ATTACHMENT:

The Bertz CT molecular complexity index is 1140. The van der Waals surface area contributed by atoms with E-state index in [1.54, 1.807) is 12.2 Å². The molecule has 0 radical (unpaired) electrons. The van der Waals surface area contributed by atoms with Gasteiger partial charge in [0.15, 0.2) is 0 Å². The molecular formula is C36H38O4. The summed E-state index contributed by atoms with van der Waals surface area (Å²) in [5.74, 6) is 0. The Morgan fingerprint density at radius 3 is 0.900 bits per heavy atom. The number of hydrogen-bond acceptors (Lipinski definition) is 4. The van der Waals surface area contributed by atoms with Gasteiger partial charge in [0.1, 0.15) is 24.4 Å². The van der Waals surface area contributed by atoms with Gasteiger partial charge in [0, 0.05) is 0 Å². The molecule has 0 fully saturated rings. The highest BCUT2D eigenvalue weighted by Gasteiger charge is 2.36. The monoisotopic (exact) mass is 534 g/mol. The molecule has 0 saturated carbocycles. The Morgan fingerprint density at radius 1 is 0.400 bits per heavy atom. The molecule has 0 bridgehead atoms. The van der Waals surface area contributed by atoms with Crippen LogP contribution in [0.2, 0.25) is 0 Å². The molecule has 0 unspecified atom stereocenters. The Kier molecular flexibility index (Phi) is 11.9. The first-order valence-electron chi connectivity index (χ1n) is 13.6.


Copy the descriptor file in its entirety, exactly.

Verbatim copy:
The Bertz CT molecular complexity index is 1140. The van der Waals surface area contributed by atoms with E-state index in [1.54, 1.807) is 12.2 Å². The molecule has 0 radical (unpaired) electrons. The van der Waals surface area contributed by atoms with Gasteiger partial charge in [0.15, 0.2) is 0 Å². The molecular formula is C36H38O4. The summed E-state index contributed by atoms with van der Waals surface area (Å²) in [5.74, 6) is 0. The Morgan fingerprint density at radius 3 is 0.900 bits per heavy atom. The number of hydrogen-bond acceptors (Lipinski definition) is 4. The van der Waals surface area contributed by atoms with Gasteiger partial charge in [0.1, 0.15) is 24.4 Å². The van der Waals surface area contributed by atoms with Gasteiger partial charge in [0, 0.05) is 0 Å². The molecule has 0 fully saturated rings. The highest BCUT2D eigenvalue weighted by Gasteiger charge is 2.36. The monoisotopic (exact) mass is 534 g/mol. The molecule has 0 saturated carbocycles. The Morgan fingerprint density at radius 1 is 0.400 bits per heavy atom. The molecule has 0 bridgehead atoms. The van der Waals surface area contributed by atoms with Crippen LogP contribution in [0.2, 0.25) is 0 Å². The molecule has 0 unspecified atom stereocenters. The Kier molecular flexibility index (Phi) is 11.9. The first-order valence-electron chi connectivity index (χ1n) is 13.6.